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Judges limit North Carolina child support law requirement in IVF case involving same-sex couple

NC Court of Appeals Building
Dave DeWitt
N.C. Court of Appeals Building

Someone acting as a child's parent can't be ordered to pay child support in North Carolina unless the person is an actual parent or has formally agreed to provide such compensation, the state Court of Appeals ruled Tuesday in a case involving an unmarried same-sex couple.

A divided three-judge panel reversed a lower court that declared the ex-partner of the child's mother, who gave birth in 2016 through in vitro fertilization, as a parent within the state's child support laws. The local judge directed Tricosa Green, who didn't give birth, to pay the biological mother about $250 per month and keep covering the child's health insurance premiums.

The two women have had joint legal and physical custody for years. Child support law establishes that a "mother" and "father" share the primary liability for child support. In 2021, Mecklenburg County District Court Judge J. Rex Marvel wrote that it was appropriate that mother and father apply in this dispute in a "gender-neutral way," and that "the duty of support should accompany the right to custody in cases such as this one."

But Marvel's order, if allowed to stand, would treat unmarried same-sex couples using IVF differently than unmarried heterosexual couples in which the male partner is not the sperm donor, Court of Appeals Judge Donna Stroud wrote in the prevailing opinion.

While state law instructs when statutes can have a gender-neutral interpretation, it doesn't apply to the child support law, Stroud said. Green does not meet the plain definition of the child's biological or adoptive mother and had signed no formal financial support agreement, she added.

Marvel's attempt" to impose one obligation of a mother or father – child support – upon (Green), to go along with the benefit of joint custody already conferred upon her is understandable," Stroud wrote. "We fully appreciate the difficult issues created by IVF and other forms of assisted reproductive technology, but only the General Assembly has the authority to amend our statutes to address these issues."

Green and E'Tonya Carter had a romantic relationship and participated in an IVF program in New York, selecting a sperm donor and with Green paying for the process, according to case documents.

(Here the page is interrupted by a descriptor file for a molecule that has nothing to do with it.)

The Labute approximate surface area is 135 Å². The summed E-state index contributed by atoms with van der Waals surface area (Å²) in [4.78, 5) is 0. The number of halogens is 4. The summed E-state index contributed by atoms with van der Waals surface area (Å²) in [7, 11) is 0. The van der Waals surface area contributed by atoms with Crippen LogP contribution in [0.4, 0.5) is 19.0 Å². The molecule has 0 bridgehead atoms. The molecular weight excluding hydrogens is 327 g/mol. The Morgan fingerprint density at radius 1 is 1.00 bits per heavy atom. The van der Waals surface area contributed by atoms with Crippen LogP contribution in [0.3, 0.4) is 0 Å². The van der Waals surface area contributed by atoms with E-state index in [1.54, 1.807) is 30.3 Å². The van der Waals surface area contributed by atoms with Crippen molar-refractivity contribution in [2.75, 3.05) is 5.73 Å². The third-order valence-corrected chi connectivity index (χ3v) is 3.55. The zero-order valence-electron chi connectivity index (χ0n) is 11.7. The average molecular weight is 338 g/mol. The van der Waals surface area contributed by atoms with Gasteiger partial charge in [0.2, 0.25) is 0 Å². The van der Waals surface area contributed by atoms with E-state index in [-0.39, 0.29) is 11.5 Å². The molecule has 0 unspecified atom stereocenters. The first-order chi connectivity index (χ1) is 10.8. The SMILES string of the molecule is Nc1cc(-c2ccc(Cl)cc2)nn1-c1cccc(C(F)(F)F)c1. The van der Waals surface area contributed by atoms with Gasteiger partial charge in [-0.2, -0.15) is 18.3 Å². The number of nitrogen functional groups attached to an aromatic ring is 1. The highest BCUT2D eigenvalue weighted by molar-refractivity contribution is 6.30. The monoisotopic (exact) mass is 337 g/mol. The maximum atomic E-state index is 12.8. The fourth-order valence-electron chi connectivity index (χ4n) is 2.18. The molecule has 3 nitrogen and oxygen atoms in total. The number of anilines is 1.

Carter gave birth to a girl in 2016 in Michigan, where Green couldn't be listed on the birth certificate. Their romantic relationship ended and they all moved to North Carolina. Green sought custody, leading to the joint custody agreement in 2019. Then Carter sought child support, saying that Green had acted as a parent since before the child was born.

Marvel referred to Green as the "biological mother" and Carter the "de facto mother" who had "enthusiastically and voluntarily held herself out as a parent," attending the child's doctor appointments and providing diapers and clothes.

Stroud wrote that someone acting in the place of a parent, like Green, may also be secondarily liable for support, but a judge can't order support unless the person "has voluntarily assumed the obligation of support in writing."

Judge Julee Flood joined in Stroud's opinion. In a dissent, Judge Toby Hampson said that Marvel's order should be upheld, citing a 1997 state Supreme Court opinion involving a unmarried heterosexual couple that he said found that a man acting like a father may acquire a duty to support a child.

Tuesday's majority "effectively holds that — as it relates to an unwed same-sex couple— the duty of support, as a matter of law, does not accompany the right to custody in cases such as this one," Hampson wrote.

The state Supreme Court could agree to consider an appeal of Tuesday's 2-1 decision.

The case and Tuesday's opinions have nothing to do with details of the IVF procedure or frozen embryos. They have received national attention since the Alabama Supreme Court ruled in February that couples whose embryos were destroyed accidentally at a storage facility could pursue wrongful death lawsuits. Alabama's legislature has since enacted a law shielding doctors from potential legal liability for such destruction.

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